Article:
When he finished, there was an awesome silence in the room. And then people rose and cheered. There was an extraordinary outburst of applause from every corner of the auditorium. We were all on our feet, screaming and cheering, doing everything we could to show how much we appreciated what he had done. He smiled, wiped the sweat from his brow, raised his bow to quiet us, and then he said, not boastfully, but in a quiet, pensive, reverent tone, "You know, sometimes it is the artist's task to find out how much music you can still make with what you have left."

 

What a powerful line that is. It has stayed in my mind ever since I heard it. And who knows? Perhaps that is the way of life - not just for artists, but for all of us. Here is a man who has prepared all his life to make music on a violin of four strings, who all of a sudden, in the middle of a concert, finds himself with only three strings. So he makes music with three strings. And the music he made that night with just three strings was more beautiful, more sacred, more memorable than any that he had ever made before when he had four strings.

 

Maybe our task in this shaky, fast-changing, bewildering world in which we live is to make music, at first with all that we have, and then, when that is no longer possible, to make music with what we have left.

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Touching.

 

Go to RUSSIA and see THEM try "to make music" with "what they have left".

 

Then get down on your knees and pray to the Lord above WE don't wind up like that.

 

You'll hear "music", alright. Disenfranchised Americans/Baby Boomers wailing like banshees.

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Well, I thought it interesting that since it's "over there" it would be considered a leading index - didn't you say otherwise for European indexes

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Charm- lets keep the wide charts off this thread please. Either resize or link to the chart.

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Many tanks to Glad for the kind words, and his great work in opening these threads each day! We all need to find that little something extra that to people like Perlman becomes second nature. It takes perseverance and dedication to doing that which you most love to do.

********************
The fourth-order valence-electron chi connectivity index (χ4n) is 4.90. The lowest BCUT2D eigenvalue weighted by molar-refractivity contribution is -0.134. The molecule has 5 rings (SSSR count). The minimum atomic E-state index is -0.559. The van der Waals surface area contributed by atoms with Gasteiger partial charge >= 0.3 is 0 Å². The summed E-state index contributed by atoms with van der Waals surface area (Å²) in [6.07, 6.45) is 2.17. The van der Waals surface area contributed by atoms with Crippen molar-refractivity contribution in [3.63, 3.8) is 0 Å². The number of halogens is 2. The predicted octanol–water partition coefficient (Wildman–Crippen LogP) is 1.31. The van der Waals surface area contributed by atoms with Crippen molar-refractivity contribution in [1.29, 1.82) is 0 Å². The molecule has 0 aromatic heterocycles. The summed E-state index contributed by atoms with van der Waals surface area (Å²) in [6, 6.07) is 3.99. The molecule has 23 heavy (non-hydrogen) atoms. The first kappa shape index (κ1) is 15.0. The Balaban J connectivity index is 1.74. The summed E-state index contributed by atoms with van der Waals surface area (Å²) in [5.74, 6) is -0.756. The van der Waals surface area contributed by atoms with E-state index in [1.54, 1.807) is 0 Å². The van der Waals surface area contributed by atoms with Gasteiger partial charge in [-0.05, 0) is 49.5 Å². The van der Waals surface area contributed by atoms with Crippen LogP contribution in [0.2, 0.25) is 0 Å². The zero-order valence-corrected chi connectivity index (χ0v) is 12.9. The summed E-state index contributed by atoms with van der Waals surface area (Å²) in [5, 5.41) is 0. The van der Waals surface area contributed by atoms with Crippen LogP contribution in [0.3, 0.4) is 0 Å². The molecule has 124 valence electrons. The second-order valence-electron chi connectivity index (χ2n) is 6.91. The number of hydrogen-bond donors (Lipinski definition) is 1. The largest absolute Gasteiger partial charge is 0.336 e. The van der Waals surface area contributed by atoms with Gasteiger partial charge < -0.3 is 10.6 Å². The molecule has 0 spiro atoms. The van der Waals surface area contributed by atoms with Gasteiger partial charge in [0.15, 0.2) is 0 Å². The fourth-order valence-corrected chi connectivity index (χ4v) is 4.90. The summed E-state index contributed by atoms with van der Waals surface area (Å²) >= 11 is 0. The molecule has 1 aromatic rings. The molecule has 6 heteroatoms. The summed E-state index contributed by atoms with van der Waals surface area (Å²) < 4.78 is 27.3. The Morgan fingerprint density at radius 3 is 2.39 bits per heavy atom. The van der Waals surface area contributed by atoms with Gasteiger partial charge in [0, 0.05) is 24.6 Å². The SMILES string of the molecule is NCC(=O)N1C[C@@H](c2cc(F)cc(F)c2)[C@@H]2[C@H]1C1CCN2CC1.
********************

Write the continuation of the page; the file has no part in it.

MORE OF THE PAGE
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Here's one for Fxfox -

 

looking at the wave count on the FTSE-100 and the path projected for the next couple of months in this leading index.

 

 

 

the commentary said "leading index"

http://www.marketclues.net

charmin,

if those guys say footsie is the leading index for DAX and their website is called marketclues, they better should rename their site in "wehavenoclue.com" :lol:

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Thanks Glad. Itzak Perlman has been an inspiration since I first heard him. There is a great percussionist who is deaf and plays brilliantly. I can't remeber her name, something like Glenny? She's from Scotland. A friend saw her perform and got to meet her. She somehow feels the vibrations. She's truly remarkable.

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Fxfox- I believe they were advocating the Footsie to be a leading index to our indexes - short - term anyway

 

oops - sorry for the wide chart

 

wehavenoclue.com :D

 

on another curiosity and another 4 year cycle low outlook - does this link work to Walter Bresset

when does everyone give up on the 4 year cycle low?

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Glad that one was special for me. Thanks. :)

 

*******************************************

 

For the new year I'll show you the big picture. This here chart is a weekly DOW going back to 2000 produced using Metastock. I've included a Fib going all the way back to the top and longer-term MACD and ROC. The trend is the trend until it isn't.

post-3-1041513706.png

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Rich - wouldn't it be true according to fibs that the trend doesn't change until the .618 is crossed and .50 is just indecision

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I was priveleged to hear Pinkas Zuckerman and Perlman do a duet @ the Gutherie in Mpls some years ago. I closed my eyes and it was as close to heaven as I will ever be it this life.